We placed the second stent within the preexisting stent in the Fontan circuit (Figure 6A). A marker band on the delivery catheter aided localization of the transition point in the stent diameter. We then sequentially hand inflated the balloon-in-balloon device to fully deploy the stent (Figure 6B). It was very well positioned and measured 15 mm in the upper narrower portion and 24 mm in the lower portion. A postprocedure venogram demonstrated no contrast from the Fontan to the atrium (Figure 7), with transit through the lung to the systemic atrium in a delayed fashion as intended. The systemic oxygen saturation increased to 97% and the patient was discharged home the next morning reporting marked improvement in his dyspnea.
When seen 6 months later, the patient reported continued improved symptoms (New York Heart Association class II). His exercise capacity during cardiopulmonary exercise testing had considerably improved from 45% of the age-predicted maximum preprocedure to 54% at 6 months postprocedure.
Although freedom from re-operation after TCPC surgery is high,10-12 re-operation in these patients carries a high mortality risk.1,3,14 Percutaneous procedures are lower-risk alternatives to re-operation, but abrupt changes in vessel diameter may hamper a good result for conventional cylindrical stents. Self-expanding nitinol stents partly account for these diameter changes, but at the price of lower radial force and greater risk of stent migration compared to balloon-expandable stents.15,16
In this case, we used a novel customized stent delivery system to better accommodate the marked changes in baffle diameter. This new stent and delivery system have the potential for better apposition and anchoring as compared to cylindrical stents. The first stent was designed to only cover the larger diameter portion to exclude the leak at the dehiscence and reduce the risk of placing the covered portion too cranial, avoiding obstruction of the right pulmonary artery. However, ineffective sealing occurred at the superior border related to changing diameter and angular configuration of the connection to the right Glenn or due to dislocation of the ePTFE covering. The second fully-covered stent enabled complete exclusion and coverage of the transition zone where the stent diameter change was essential.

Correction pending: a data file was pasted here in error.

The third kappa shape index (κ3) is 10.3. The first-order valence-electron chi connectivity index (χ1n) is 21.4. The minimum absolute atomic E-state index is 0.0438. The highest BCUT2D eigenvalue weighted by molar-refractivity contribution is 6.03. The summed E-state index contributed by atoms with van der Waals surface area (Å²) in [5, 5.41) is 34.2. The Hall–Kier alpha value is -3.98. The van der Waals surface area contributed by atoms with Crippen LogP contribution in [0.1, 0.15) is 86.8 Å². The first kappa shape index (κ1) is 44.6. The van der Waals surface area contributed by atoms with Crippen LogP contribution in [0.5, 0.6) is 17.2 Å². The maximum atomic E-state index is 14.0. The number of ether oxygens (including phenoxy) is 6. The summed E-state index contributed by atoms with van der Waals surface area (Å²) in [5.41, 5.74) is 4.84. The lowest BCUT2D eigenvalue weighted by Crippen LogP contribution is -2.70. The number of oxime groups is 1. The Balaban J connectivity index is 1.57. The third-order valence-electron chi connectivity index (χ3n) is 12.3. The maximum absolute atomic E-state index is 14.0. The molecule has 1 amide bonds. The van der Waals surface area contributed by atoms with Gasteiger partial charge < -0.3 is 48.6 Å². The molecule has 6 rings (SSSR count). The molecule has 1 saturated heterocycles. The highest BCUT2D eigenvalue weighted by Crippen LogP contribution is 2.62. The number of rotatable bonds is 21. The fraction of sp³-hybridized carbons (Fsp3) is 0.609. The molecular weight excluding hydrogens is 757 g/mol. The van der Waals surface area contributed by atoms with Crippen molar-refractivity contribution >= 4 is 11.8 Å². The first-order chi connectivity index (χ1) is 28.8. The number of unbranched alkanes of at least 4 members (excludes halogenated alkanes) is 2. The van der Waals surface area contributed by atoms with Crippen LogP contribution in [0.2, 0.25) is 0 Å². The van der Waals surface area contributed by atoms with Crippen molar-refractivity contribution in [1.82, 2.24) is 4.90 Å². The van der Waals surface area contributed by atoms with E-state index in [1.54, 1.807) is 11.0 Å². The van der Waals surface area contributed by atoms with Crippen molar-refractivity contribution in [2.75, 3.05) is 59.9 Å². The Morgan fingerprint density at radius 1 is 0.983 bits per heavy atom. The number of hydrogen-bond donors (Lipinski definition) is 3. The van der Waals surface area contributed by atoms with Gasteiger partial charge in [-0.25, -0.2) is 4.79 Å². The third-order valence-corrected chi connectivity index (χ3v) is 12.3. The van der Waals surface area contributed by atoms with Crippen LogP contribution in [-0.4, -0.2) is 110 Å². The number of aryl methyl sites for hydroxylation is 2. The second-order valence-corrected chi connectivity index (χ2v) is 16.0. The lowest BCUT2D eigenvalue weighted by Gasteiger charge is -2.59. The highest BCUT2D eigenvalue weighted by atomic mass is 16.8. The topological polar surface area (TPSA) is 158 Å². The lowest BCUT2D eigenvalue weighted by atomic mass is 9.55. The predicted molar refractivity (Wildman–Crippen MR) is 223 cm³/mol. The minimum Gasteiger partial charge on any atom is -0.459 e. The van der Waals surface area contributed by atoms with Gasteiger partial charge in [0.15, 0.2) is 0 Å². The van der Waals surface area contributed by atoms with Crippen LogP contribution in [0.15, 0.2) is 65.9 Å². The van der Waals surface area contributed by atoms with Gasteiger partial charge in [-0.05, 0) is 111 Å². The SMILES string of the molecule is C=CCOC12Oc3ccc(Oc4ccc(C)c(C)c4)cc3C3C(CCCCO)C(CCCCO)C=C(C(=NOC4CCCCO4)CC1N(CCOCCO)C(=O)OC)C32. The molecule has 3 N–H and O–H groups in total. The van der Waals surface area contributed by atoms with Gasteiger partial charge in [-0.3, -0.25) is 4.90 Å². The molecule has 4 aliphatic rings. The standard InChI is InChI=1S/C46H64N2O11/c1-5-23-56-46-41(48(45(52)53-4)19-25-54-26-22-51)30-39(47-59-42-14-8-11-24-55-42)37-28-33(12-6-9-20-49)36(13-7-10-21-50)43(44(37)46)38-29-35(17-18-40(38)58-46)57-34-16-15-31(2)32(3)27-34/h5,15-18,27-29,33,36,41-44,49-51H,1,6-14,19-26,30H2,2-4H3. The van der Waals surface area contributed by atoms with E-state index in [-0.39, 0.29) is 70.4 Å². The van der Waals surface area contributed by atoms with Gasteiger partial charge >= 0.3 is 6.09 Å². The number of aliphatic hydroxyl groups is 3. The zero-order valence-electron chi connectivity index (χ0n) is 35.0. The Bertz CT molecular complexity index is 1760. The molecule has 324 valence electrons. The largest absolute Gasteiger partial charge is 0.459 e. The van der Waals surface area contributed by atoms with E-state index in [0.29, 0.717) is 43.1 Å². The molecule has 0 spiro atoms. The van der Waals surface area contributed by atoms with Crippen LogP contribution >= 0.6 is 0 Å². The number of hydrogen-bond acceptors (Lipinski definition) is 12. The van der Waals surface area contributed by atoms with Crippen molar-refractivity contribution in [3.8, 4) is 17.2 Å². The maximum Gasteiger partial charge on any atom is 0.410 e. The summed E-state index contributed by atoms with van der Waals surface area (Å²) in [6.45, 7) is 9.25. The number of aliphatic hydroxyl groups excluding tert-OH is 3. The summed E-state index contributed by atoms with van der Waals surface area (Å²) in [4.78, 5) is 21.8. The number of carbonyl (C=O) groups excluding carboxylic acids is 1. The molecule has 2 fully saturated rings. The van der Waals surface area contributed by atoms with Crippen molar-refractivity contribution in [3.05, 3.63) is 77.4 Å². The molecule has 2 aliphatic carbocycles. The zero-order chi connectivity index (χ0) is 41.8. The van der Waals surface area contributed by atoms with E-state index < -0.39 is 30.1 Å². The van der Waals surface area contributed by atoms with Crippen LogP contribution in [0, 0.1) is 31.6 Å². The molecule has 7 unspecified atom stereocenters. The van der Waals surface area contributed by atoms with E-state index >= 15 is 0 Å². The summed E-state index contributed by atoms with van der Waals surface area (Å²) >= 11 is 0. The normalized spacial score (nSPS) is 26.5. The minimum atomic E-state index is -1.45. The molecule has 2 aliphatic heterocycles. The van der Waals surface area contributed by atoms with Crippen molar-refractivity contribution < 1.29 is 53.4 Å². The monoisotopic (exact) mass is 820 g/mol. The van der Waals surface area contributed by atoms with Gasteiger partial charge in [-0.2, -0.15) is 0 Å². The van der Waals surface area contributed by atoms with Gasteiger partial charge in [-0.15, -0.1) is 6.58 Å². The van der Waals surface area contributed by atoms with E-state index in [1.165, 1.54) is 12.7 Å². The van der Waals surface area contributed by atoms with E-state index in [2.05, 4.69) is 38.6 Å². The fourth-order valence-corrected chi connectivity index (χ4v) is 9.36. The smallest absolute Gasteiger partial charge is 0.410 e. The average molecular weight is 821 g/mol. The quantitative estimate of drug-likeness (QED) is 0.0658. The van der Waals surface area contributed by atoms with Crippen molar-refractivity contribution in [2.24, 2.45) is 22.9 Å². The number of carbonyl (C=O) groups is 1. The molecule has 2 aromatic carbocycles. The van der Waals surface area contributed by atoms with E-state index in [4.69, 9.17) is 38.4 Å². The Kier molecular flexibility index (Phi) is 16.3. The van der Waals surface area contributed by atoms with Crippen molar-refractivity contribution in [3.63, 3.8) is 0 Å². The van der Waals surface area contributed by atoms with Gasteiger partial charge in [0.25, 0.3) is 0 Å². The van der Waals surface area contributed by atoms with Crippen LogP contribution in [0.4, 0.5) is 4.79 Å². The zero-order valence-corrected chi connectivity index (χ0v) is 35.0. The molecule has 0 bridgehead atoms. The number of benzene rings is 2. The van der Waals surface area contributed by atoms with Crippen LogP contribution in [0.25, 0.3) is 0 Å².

Alternative approaches might have been to place a fully-covered cylindrical stent either initially or on the second attempt, anticipating that the smaller diameter portion would simply be underexpanded. We chose to avoid a significant rupture risk by constructing the stent with variable diameters. A second concern with using a cylindrical stent was the potential for caudal displacement, since the cranial portion of the balloon would be markedly oversized for that portion of the vessel. Other approaches could include placing 2 separate overlapping stents with different diameters at the outset; however, this would add additional complexity and have similar challenges in dealing with the transition point.
The use of covered or partly-covered customized tapered stents for closure of baffle leak after TCPC is feasible and resulted in marked clinical improvement. Customized balloon-expandable stents may provide a good alternative to traditional cylindrical stents with potential for better anchoring and apposition in complex anatomies.
Acknowledgments. We are grateful to Jonathon Leipsic, Marla Kiess, and Andrew Campbell for their valuable contributions.
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From the Division of Cardiology, St Paul’s Hospital – University of British Columbia, Vancouver, Canada.
Funding: Dr Binder holds an unrestricted research grant from the Swiss National Foundation. Dr Nietlispach holds an unrestricted grant from the Cardiovascular Research Foundation, Basel, Switzerland.
Disclosure: The authors have completed and returned the ICMJE Form for Disclosure of Potential Conflicts of Interest. The authors report no conflicts of interest regarding the content herein.
Manuscript submitted June 5, 2012, provisional acceptance given July 26, 2012, final version accepted August 22, 2012.
Address for correspondence: Ronald G. Carere, MD, St Paul’s Hospital, 479B - 1081 Burrard Street, Vancouver, British Columbia, Canada V6Z 1Y6. Email: email@example.com